In the past few days, this bench has made an outrage among my Internet community. I had to look it up and discovered that it is a public installation by the German designer and conceptual artist Fabian Brunsing intended to pervert the idea of public space as a satire of the commercialisation of modern life.
But the idea behind this piece of art is not entirely new. In 2001, a Seattle gallery exhibited the piece “SeatSale: Licence to Sit”: an “Internet Chair with magnetic stripe card reader and spikes that retract when a seating license is downloaded from a license server in response to input from the card reader incorporated into the chair”.
After some time (e.g. after the movie has finished) a bright flashing animated version of the following is displayed:
Now if we go back to real life…We are all familiar with the relatively recent emergence of anti-seater seating in UK public spaces:
In 2007, as a poor East-European MA student in the UK, I went to Brussels and got stuck there overnight because I stupidly missed my flight. I discovered that both the Central Train Station, and Brussels Airport, are designed to make sleeping very hard. There were no spikes, but the walls of the station were curved in such a way to make it impossible to sit or lie next to the wall; if you lied down, you would be almost in the middle of the hall, and exposed to a horrible cold draft. In the airport, all benches had arm rests and there were no flat surfaces. Having filled my camera with photos and my time with an improvised photoshoot, exasperated, I finally fell asleep at 5am on a bar table. I caught a bad cold and spent three weeks ill on antibiotics. And I am very, very far from homeless.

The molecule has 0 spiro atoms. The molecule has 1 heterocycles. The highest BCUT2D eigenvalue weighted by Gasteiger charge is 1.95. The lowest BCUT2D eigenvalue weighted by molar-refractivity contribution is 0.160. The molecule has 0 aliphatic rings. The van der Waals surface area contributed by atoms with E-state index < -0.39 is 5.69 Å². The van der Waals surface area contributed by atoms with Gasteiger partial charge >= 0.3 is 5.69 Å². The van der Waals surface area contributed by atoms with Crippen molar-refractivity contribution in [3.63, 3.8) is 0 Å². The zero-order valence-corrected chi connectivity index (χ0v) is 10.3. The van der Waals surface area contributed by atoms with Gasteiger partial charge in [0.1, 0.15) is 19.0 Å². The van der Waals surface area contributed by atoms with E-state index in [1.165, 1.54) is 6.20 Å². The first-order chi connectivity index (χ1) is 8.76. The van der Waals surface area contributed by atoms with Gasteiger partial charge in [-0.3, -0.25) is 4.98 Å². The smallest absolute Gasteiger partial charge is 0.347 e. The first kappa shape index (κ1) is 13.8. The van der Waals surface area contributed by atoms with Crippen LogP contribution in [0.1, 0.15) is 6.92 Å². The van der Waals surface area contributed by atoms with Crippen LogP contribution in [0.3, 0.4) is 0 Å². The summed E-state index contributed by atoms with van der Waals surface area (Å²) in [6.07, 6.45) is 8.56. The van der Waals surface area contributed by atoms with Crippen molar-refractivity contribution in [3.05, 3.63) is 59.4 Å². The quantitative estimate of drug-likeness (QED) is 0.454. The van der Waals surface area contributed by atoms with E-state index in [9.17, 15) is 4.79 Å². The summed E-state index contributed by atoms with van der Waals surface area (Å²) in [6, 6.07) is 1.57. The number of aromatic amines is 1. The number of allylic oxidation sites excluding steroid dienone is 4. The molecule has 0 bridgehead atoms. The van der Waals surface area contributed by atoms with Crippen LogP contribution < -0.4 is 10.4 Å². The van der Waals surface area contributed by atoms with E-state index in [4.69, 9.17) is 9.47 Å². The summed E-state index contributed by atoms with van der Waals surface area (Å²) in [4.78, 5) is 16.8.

Spikes for the prevention of rough sleeping are used under bridges in China:
Historians reading this would be better qualified to comment – but I am sure that this has been happening throughout history. The first example which comes to mind is the Window Tax – a property tax based on the number and size of windows in a house which existed in England, Scotland and France in the 18-19 Centuries. The point is not whether defensive urban architecture, or other restrictions of public access to nature or necessities, is a new phenomenon, but that the public outrage it causes is usually too short-lived to resist it. Dystopian art can warn us about the dangers of the future, but sadly, we rarely listen.